The Ancient Romans were known for fully utilising the land around them and used a variety of nature for an array of uses. But something that was not quite as well known of the Romans was that they used a fish called Sarpa salpa as a recreational drug.
The Romans often used the land to display their status, as well as ensuring their own survival, by utilising plants and animals for food, cosmetics, and dyes for clothing and crafts, as well as for medical purposes. It is not unusual today to hear about plants being used as drugs, as they are today, but perhaps it is unexpected to hear that the Ancient Romans used a fish to cause hallucinations. The fish is commonly known as the salema porgy, and causes hallucinogenic effects after it is consumed; this is known as ichthyoallyeinotoxism and is characterised as a type of food poisoning which can “manifest with vivid auditory and visual hallucinations, delirium, disturbances in motor coordination, nausea, nightmares, vertigo, and other disturbances to the central nervous system”, according to reports.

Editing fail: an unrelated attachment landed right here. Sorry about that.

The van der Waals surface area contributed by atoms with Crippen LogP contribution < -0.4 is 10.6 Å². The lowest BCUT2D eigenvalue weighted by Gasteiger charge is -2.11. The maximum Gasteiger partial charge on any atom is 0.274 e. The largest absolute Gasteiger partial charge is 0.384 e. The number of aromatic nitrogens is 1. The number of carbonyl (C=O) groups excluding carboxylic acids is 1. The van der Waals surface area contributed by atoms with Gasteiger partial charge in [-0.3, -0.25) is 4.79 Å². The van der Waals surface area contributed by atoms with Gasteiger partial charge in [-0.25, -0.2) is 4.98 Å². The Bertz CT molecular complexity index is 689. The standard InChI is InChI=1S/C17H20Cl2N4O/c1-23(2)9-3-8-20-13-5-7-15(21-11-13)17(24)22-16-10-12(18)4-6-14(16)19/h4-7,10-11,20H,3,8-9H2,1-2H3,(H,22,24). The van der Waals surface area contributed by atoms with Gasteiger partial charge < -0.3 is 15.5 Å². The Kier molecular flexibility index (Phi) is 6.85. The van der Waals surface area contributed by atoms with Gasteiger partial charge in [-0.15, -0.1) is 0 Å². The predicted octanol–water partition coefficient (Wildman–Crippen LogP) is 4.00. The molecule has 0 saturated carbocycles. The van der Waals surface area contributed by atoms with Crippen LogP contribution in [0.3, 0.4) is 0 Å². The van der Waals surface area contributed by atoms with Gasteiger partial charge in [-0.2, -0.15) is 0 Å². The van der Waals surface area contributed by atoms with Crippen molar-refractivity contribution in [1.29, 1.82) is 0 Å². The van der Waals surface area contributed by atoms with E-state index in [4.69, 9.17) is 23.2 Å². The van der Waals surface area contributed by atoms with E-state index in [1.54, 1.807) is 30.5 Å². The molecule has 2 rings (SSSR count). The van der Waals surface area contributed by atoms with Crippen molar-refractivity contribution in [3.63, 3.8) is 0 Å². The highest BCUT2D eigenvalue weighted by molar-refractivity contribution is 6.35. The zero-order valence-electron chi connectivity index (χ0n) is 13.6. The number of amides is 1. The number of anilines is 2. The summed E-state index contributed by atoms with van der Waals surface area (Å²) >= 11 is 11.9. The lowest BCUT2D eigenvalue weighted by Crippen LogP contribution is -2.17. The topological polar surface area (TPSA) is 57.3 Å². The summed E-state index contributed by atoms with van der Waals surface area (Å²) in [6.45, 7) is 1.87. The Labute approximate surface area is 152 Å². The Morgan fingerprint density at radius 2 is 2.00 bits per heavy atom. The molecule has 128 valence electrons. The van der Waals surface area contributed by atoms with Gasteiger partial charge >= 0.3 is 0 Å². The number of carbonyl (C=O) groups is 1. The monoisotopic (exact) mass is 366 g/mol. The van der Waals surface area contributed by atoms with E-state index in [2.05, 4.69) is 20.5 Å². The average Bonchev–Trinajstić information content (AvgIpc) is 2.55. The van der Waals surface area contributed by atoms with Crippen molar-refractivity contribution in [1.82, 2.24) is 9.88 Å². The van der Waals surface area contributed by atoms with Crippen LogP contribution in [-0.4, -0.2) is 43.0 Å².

The unique fish is recognised by its distinctive gold stripes running down its side, and is an inhabitant of temperate and tropical areas, from the Atlantic coast of Africa and up throughout the Mediterranean Sea. Although it may appear as a normal fish living in these waters, the Romans knew that it can induce vivid, LSD-like hallucinations. In Arabic, the fish’s name means “the fish that make dreams”, and the drug like properties occur when the head is consumed in particular. As well as being used for this, it was also used ceremoniously among Polynesians.
In 2012, a study was conducted about how the fish causes the hallucinations, and was published in ‘In Vitro Cellular and Developmental Biology’. The study claimed that the effects are something to do with the fish’s diet of phytoplankton which grows on the seagrass Posidonia oceanic, although it is currently unclear exactly which toxin causes the response from those who eat the Sarpa salpa. One suggestion points to the alkaloids in the indole group, which are compounds that are naturally occurring in certain algae and phytoplankton that the fish eat, and have a similar chemical structure to LSD.
The fish first became widely known for its psychoactivity relatively recently, following widely publicised articles in 2006, where two men ate the fish at a Mediterranean restaurant and began to perceive many auditory and visual hallucinogenic effects, according to reports. Back in 1994, a 40 year old man felt sick after about two hours after he enjoyed fresh baked Sarpa salpa on his vacation on the French Riviera. He developed nausea, followed by blurred vision, muscle weakness, and vomiting. After a failed attempt at driving home due to the “screaming animals distracting him”, he recovered in hospital for 36 hours.